- Design and conduct multilevel studies to better understand the reasons for increased CC rates in Appalachia;
- Provide resources to investigators to assure the conduct of high quality research;
- Facilitate training of postdoctoral fellows, students, and junior faculty, in all aspects of transdisciplinary, multilevel research using social determinants of health and community-based participatory research;
- Disseminate findings to relevant entities to foster awareness and policy changes;
- Interact with other funded Centers and the National Institutes of Health.
Project 1 will determine the prevalence of inherited polymorphic and somatically acquired variants of key TGF-β pathway components in a large cohort of Appalachian invasive cervical cancer (ICC) patients compared to healthy Appalachian women. In addition, the study will determine whether these genetic alterations contribute individually or in combination with other known environmental (human papillomavirus, Epstein-Barr virus [EBV]), behavioral (smoking), and social (stress, social networks) risk factors to the increased susceptibility of Appalachian women to ICC development.
- Determine if inherited polymorphic variants of key TGF-β pathway components are individually, or in combination with established risk factors, associated with the disproportionate increases in ICC risk attributed to Appalachian women compared to their non-Appalachian counterparts;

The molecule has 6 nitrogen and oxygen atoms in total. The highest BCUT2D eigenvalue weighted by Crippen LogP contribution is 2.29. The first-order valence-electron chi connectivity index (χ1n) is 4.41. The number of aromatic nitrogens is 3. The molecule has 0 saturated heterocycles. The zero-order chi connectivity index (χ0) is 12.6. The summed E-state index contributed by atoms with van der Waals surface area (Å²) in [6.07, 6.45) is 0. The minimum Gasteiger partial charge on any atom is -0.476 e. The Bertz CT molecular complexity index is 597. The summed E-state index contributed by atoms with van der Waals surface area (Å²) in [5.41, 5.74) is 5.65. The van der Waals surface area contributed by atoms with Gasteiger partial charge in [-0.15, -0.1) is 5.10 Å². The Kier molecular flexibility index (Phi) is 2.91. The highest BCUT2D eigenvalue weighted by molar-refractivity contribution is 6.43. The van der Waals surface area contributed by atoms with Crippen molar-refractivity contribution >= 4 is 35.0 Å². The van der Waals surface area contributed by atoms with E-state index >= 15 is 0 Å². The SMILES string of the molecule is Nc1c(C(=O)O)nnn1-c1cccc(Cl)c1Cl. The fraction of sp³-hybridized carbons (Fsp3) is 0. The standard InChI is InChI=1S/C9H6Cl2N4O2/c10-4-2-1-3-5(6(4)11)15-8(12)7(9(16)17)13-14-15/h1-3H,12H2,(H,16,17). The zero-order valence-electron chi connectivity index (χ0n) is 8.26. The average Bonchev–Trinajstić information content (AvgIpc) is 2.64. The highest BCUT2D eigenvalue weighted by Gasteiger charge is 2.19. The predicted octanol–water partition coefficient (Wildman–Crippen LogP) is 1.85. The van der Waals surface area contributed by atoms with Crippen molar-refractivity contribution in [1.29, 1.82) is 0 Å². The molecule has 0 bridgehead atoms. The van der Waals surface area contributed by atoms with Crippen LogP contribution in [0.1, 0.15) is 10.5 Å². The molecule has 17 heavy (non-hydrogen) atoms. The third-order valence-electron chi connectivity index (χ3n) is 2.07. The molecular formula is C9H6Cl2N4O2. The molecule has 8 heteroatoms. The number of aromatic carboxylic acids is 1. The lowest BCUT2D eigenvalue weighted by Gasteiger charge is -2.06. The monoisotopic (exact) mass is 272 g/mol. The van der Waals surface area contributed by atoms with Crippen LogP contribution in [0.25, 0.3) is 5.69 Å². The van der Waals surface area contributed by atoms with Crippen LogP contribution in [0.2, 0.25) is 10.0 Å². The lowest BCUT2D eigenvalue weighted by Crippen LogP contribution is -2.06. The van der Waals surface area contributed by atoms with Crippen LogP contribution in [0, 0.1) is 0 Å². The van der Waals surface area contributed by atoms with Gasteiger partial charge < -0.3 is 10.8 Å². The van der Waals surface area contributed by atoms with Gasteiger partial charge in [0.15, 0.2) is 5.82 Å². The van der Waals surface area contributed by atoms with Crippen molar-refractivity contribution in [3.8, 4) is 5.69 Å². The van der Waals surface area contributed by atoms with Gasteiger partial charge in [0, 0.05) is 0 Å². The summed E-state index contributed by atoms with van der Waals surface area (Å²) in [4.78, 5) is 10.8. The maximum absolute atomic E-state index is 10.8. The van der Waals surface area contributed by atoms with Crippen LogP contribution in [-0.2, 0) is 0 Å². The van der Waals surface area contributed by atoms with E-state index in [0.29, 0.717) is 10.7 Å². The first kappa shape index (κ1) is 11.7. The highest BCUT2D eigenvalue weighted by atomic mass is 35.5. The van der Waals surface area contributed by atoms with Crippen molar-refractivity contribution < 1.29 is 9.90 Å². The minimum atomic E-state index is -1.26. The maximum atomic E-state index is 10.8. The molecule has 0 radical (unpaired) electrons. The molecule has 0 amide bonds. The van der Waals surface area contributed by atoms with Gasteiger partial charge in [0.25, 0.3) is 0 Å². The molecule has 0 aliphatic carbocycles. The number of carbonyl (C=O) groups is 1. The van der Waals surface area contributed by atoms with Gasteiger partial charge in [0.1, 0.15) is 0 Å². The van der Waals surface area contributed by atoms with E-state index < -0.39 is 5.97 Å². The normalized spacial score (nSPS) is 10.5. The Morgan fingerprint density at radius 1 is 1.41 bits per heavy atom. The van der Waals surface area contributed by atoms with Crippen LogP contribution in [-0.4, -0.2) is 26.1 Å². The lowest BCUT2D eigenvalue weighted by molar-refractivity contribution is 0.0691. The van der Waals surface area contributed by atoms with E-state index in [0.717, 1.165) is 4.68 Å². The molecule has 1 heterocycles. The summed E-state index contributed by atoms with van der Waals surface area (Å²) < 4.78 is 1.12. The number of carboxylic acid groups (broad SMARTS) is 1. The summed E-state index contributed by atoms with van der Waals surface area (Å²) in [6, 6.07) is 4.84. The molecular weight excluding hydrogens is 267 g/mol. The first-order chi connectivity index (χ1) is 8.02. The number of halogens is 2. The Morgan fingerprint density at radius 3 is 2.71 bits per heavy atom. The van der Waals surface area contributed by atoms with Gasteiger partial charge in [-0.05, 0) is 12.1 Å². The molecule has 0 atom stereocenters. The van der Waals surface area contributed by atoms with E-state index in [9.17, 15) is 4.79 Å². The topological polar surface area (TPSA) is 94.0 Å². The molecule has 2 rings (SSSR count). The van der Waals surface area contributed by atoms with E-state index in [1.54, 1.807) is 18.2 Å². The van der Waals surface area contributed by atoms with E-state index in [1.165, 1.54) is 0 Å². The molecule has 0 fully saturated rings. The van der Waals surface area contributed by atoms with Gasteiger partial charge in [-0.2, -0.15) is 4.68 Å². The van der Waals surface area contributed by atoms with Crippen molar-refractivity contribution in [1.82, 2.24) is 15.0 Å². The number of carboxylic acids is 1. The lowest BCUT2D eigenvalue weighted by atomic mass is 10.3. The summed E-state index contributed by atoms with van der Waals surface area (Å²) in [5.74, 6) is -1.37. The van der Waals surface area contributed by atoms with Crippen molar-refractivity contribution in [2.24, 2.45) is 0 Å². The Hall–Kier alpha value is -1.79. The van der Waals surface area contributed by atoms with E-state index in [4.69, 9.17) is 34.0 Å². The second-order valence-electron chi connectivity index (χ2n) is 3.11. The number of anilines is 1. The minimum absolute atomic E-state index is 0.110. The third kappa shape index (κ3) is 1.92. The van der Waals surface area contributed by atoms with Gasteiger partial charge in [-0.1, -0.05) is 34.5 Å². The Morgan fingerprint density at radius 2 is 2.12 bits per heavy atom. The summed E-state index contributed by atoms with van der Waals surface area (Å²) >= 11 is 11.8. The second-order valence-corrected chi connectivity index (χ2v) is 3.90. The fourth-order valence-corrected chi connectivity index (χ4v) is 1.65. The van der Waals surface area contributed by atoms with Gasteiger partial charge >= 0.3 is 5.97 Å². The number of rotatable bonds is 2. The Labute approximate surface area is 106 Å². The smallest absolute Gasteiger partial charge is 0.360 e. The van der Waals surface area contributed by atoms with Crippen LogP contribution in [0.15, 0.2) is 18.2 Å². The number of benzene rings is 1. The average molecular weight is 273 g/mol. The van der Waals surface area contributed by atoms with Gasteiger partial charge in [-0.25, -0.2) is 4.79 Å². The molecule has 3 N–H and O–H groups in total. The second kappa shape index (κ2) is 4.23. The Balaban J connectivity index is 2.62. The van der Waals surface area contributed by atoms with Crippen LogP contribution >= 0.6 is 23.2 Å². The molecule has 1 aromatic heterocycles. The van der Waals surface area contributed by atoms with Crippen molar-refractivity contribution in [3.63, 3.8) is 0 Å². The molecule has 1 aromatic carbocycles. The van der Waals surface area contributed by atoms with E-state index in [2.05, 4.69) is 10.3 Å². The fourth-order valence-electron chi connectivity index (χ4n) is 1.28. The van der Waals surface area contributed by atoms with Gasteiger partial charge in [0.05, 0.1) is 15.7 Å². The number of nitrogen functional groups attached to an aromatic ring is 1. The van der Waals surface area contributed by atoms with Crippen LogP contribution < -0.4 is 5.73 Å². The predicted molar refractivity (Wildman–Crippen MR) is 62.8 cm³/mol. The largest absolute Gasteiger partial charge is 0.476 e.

- Determine if somatic acquisition of TGFBR1 and TGFBR2 mutations is associated with exposure to environmental and/or community-level influences and represents an additional mechanism by which CC development is enhanced preferentially within the Appalachian population;
- Investigate the molecular mechanisms of TGFBR1*6A-mediated increases in ICC susceptibility.
Project 2 will examine social networks, according to smoking status, among women who reside in Ohio Appalachian counties. Social and contextual factors, in keeping with the multilevel approach in CARE II, which may be associated with social networks, also will be investigated to determine how these factors influence tobacco use. Finally, in a related exploratory aim, a social network-based cessation intervention will be developed and tested for its feasibility.
- Characterize the social networks of women (never, former, and current smokers) in Ohio Appalachian counties;